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Thread: Testing a flow switch

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    Testing a flow switch

    Hello all - first post from me. I saw other posts similar to this but wanted to ask a specific question about testing a flow switch. I recently replaced my pump motor (just bought the house and motor had a bad bearing and was extremely loud). New pump working great, no leaks. However, since I replaced it, every once in a while my system says "Chlorinator Off - No Flow" or "No Flow Filter Pump". My suspicion is that I stepped on something or kicked something replacing the pump and broke the flow switch. At any rate I did the following as tests:

    Unplugged the switch from the panel - same issue (obviously - no way for the loop to close)
    Turned the flow switch the opposite direction (to make sure I did not wire pump backwards and reverse the flow) - same issue

    The switch connects to the panel with an RJ-11 telephone jack. So I took a spare telephone cord, spliced it into a loop (to complete the circuit) and plugged it into the panel where the flow switch would normally plug in. Since I did that it's been running like a champ - pump and chlorinator. I have good flow, my water fall feature is working and the filter pressure is good. Is this proof that the switch is bad or should I do more testing? I ask because the switches are pretty expensive ($100 +) so I don't want to buy one if it is not my problem.

    Appreciate this forum very much - I have learned so much already!!!
    10K gallon built in 2008, in ground gunite, with attached spa, waterfall feature and cool deck.
    Two Hayward 1 HP pump motors, cartridge filter, Aqua Logic PS-4 automation system with saltwater chlorine generator.

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    Mod Squad jblizzle's Avatar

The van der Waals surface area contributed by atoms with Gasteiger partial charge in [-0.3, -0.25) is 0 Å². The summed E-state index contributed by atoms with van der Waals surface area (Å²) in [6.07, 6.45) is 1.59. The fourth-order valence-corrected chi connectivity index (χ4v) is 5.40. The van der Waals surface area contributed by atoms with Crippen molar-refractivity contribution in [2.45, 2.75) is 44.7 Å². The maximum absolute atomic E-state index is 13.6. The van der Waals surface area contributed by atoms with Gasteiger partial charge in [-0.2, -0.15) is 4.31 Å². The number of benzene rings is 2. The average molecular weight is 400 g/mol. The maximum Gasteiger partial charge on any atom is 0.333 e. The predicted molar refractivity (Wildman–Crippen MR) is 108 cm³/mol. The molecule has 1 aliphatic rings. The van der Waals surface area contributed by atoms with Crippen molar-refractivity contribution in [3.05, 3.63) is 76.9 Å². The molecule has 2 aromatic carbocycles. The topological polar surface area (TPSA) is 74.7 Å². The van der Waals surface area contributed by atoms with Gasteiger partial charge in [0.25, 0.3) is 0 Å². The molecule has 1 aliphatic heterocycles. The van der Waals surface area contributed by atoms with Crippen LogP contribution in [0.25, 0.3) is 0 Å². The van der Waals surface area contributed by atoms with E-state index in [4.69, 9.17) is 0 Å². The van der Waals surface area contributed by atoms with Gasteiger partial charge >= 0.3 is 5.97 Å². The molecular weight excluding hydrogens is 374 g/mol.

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    Re: Testing a flow switch

    Welcome to TFP!!!

    That proves the the flow switch is not closing the circuit as it should. So either you really do not have enough flow, or more likely something is wrong.

    Check the full length of the wire to make sure it is not cut, chewed, etc. You can unscrew the sensor out and replace it if required.

    To go a step further, you could unscrew the sensor, plug the hole, run the pump and push the sensor closed and that will definitively tell you that something is wrong with the sensor.
    Jason, TFP Moderator
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    Re: Testing a flow switch

    Thanks - I will try this. The house sat empty for 8 months before I bought it so the pool is a wreck. If I can keep the pump going I can get it on track. I will post back with results.
    10K gallon built in 2008, in ground gunite, with attached spa, waterfall feature and cool deck.
    Two Hayward 1 HP pump motors, cartridge filter, Aqua Logic PS-4 automation system with saltwater chlorine generator.

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    Mod Squad jblizzle's Avatar
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    Re: Testing a flow switch

    Sounds like you need to SLAM the pool then. And a SWG is not typically used for that process.
    Jason, TFP Moderator
    18k IG pebblesheen pool, Hayward ProLogic P4 w/ T-15 SWG, Pentair 1HP 2-speed Superflo, Hayward 6020 DE filter
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    Re: Testing a flow switch

    I had to replace my flow switch this spring after the pool's fourth season. Check on Amazon.com. Their prices should be cheaper than the local pool store.

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    Re: Testing a flow switch

    OK so it turns out the switch was not my problem - thanks so much for the recommendation. I plugged the switch back in, plugged the hole and held the switch closed as you recommended. It ran perfectly - so the switch works. So I began working on a flow issue. I noticed my filter pressure was 25 with the pump running - which I have heard is a little high. The pressure returned to 0 with the pump off. I removed the cartridge and closed the filter assembly, and started the pump with no cartridge in place. Holy cow! Water came over my waterfall feature like Niagara Falls!! I thought it was running right before but apparently not. Pressure in the filter housing without the filter was 8. The bands on the filter are not broken so I will work on cleaning it - but I will probably buy a new one anyway. As I stated before the house was vacant for 8 months so there is no telling what happened during that time - a new filter would give me a fresh start. Thanks so much!!!!!!